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Lissner v. Wal-Mart Stores East

February 27, 2009


The opinion of the court was delivered by: David Stewart Cercone United States District Judge

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Plaintiff commenced this action seeking redress for injuries sustained when she tripped and fell while shopping in a Wal-Mart store in North Versailles, Pennsylvania. Presently before the court is defendant's motion for summary judgment. For the reasons set forth below, the motion will be denied.

Federal Rule of Civil Procedure 56(c) provides that summary judgment may be granted if, drawing all inferences in favor of the non-moving party, "the pleadings, the discovery and disclosure materials on file, and any affidavits show that there is no genuine issue as to any material fact and that the movant is entitled to judgment as a matter of law." Summary judgment may be granted against a party who fails to adduce facts sufficient to establish the existence of any element essential to that party's claim, and upon which that party will bear the burden of proof at trial. Celotex Corp. v. Catrett, 477 U.S. 317 (1986). The moving party bears the initial burden of identifying evidence which demonstrates the absence of a genuine issue of material fact. When the movant does not bear the burden of proof on the claim, the movant's initial burden may be met by demonstrating the lack of record evidence to support the opponent's claim. National State Bank v. National Reserve Bank, 979 F.2d 1579, 1582 (3d Cir. 1992). Once that burden has been met, the non-moving party must set forth "specific facts showing that there is a genuine issue for trial," or the factual record will be taken as presented by the moving party and judgment will be entered as a matter of law. Matsushita Electric Industrial Corp. v. Zenith Radio Corp., 475 U.S. 574 (1986) (quoting Fed.R.Civ.P. 56 (a), (e)) (emphasis in Matsushita). An issue is genuine only if the evidence is such that a reasonable jury could return a verdict for the non-moving party. Anderson v. Liberty Lobby, Inc., 477 U.S. 242 (1986).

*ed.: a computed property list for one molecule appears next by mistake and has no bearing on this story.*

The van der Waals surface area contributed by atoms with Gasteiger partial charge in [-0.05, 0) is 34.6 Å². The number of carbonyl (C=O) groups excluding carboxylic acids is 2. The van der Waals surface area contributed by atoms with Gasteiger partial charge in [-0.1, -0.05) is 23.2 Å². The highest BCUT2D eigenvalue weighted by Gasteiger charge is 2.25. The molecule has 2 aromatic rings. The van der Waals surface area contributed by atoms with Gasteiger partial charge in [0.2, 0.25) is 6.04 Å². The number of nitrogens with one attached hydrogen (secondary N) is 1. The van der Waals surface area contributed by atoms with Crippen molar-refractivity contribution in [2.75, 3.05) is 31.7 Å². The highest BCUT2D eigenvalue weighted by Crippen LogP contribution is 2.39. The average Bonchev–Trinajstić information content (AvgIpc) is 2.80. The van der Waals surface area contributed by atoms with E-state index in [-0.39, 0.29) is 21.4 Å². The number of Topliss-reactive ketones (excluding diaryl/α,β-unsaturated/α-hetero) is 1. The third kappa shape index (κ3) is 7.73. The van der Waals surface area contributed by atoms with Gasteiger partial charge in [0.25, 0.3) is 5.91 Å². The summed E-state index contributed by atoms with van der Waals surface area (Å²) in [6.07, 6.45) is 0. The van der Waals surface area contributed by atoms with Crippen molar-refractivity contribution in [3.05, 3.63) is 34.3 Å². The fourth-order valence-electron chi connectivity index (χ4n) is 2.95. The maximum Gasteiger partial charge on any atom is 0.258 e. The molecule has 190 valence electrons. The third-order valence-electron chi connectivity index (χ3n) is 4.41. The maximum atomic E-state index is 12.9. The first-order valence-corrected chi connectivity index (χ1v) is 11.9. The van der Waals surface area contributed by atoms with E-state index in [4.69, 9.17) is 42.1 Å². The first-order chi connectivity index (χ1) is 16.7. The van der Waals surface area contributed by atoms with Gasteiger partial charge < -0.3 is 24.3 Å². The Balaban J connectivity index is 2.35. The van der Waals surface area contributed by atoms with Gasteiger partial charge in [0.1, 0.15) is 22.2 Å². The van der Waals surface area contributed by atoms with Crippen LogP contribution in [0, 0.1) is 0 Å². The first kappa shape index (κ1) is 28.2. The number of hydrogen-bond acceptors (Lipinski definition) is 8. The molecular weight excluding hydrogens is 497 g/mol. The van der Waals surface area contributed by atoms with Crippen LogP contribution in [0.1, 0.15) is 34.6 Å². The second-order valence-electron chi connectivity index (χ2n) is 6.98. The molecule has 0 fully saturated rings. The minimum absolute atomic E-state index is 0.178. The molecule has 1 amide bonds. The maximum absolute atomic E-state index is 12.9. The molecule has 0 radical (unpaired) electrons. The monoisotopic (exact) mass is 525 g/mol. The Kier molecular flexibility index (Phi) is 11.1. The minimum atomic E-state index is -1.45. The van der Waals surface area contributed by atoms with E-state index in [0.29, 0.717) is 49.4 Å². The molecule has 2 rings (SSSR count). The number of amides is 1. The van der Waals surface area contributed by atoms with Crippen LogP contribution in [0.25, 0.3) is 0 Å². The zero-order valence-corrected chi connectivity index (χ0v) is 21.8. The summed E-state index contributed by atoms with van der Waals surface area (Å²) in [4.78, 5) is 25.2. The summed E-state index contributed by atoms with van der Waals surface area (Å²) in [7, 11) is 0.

The record as read in the light most favorable to the non-moving party establishes the background set forth below. On December 26, 2005, Hildegard Lissner ("Lissner") was shopping at Wal-Mart when she tripped on a vertical support post connected to a dairy case while reaching for butter. Lissner had been shopping at the store on a monthly basis for "years." She conducted her shopping trips in the same manner: first starting in the back of the store to obtain a case of water and then proceeding to the dairy department to get butter. She followed her routine on the day in question. Unlike previous trips, however, Lissner had to reach into the back of the dairy case to obtain butter, which was normally fully stocked. Although a Wal-Mart employee was stocking butter "a few steps away," she did not ask for assistance in retrieving the butter. In reaching for the butter Lissner had to place her foot under the front portion of the dairy case, which had a horizontal bumper guard with an open space at the bottom. She felt her leg contact the front of the case. Once she retrieved the butter, Lissner turned to continue shopping. As she did so, her foot caught on a small-diameter vertical post supporting the horizontal bumper guard, causing her to fall and sustain injuries.